Part II : 1950 -1957
National Cryogenic Engineering Laboratory
 The development of the hydrogen bomb gave the National Bureau of Standards the opportunity to establish itself as the leader in cryogenic engineering research during the 1950s. The bureau had been involved with liquid hydrogen and cryogenic research since purchasing its first liquefier from the British Oxygen Company in 1904.13 In 1925, Frederick G. Brickwedde became head of the cryogenic laboratory in the heat and power division, a post he held until 1957. He distilled liquid hydrogen to obtain a sample of deuterium for Harold Urey in 1931 (appendix A-3). In 1947, Brickwedde and William Gifford began a cryogenic engineering project. Some years earlier, Professor Samuel C. Collins of the Massachusetts Institute of Technology had designed a helium cryostat, which was being produced and marketed by the Arthur D. Little Company as the ADL-Collins cryostat. It had a capacity of about 4 liters of liquid helium per hour, which was ample for most university research needs, but Brickwedde wanted a cryostat of greater capacity. He and Gifford, working with the Arthur D. Little Company, designed one with a capacity five times greater than the ADL-Collins cryostat. It was placed into operation in 1952. From the summer of 1948, Brickwedde visited the Los Alamos Scientific Laboratory as a consultant. There he worked with Edward F. Hammel, head of the cryogenic laboratory, and E. R. Grilly. In 1949, Hammel began....
 .....suggesting that the country needed a single large national laboratory for cryogenic engineering. He formed a committee of advisors on cryogenic engineering that included Manson Benedick, Brickwedde, Samuel Collins, Herrick Johnston, Earl Long, and Darrell Osborne. This group discussed Hammel's idea for a laboratory and supported it. 14
The Bureau of Standards had become pinched for space in Washington and had decided to locate its expanding radio facility elsewhere. In 1949, the citizens of Boulder, Colorado, donated a 0.9-square-kilometer tract at the foothills of the Rockies for the facility. All these events might have remained unconnected except that Truman's decision to go forward with the hydrogen bomb put considerable support behind Hammel's suggestion for a cryogenic laboratory. The Atomic Energy Commission selected the Bureau of Standards to build and operate a cryogenic engineering laboratory at the Boulder site. In the summer of 1951, the Stearns-Roger Manufacturing Company began construction and within a year, two buildings were completed-one for the hydrogen and nitrogen liquefiers and another for research. Brickwedde and Gifford became the first members of the staff. By March 1952 liquid hydrogen was being produced and by August the laboratories were open.15 The NBS-AEC Cryogenic Engineering Laboratory, with Dr. Russell B. Scott as its first chief, was in full swing in the fast-moving preparations for the hydrogen bomb development.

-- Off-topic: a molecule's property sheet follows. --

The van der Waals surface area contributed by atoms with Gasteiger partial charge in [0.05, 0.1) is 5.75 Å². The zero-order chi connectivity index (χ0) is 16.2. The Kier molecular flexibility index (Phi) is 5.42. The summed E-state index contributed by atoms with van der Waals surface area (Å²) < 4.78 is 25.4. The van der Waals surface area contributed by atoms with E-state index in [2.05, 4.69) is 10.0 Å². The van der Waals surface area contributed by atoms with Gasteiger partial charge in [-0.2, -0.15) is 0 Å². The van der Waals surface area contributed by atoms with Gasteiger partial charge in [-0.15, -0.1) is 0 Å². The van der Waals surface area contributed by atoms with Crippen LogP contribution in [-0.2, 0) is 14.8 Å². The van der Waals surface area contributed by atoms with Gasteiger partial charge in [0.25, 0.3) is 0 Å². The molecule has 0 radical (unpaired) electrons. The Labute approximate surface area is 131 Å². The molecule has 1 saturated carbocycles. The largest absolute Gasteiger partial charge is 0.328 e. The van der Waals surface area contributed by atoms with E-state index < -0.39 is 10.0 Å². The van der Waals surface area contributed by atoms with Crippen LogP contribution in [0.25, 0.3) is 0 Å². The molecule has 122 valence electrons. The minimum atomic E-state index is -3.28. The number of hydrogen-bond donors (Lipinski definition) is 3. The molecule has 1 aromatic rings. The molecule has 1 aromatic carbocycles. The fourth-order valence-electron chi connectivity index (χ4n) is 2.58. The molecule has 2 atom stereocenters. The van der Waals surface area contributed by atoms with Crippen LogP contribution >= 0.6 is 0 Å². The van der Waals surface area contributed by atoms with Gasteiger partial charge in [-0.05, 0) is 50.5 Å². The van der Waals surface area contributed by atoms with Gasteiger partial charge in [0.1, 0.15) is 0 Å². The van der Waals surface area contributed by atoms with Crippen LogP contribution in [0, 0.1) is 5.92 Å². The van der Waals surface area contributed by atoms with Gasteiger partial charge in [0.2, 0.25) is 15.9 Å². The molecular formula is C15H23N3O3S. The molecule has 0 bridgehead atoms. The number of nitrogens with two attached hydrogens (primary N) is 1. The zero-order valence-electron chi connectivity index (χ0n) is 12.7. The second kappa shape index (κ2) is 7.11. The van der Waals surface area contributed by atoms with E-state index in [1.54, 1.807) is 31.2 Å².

The gas liquefaction capacity was 350 liters per hour of liquid normal hydrogen (or 240 liters per hour of liquid parahydrogen) and 480 liters per hour of liquid nitrogen: storage capacity was 4500 liters of liquid hydrogen and 22 000 liters of liquid nitrogen. It was the largest liquid hydrogen plant in the country and started operation less than three years after the Aerojet liquefier. built for hydrogen rocket experiments, closed down. By 1954, the Cryogenic Engineering Laboratory had an extensive program that included: (1) precise measurement of the thermal conductivities of metals and dielectrics, (2) mechanical properties of materials at low temperatures. (3) superinsulations, (4) high vacuum techniques, (5) transfer of liquefied gases, (6) development of vessels for storage and transport of liquid hydrogen, (7) ortho- to parahydrogen conversion, (8) hydrogen liquefiers and pilot plant evaluation, and (9) cryogenic testing, particularly with respect to vibration.16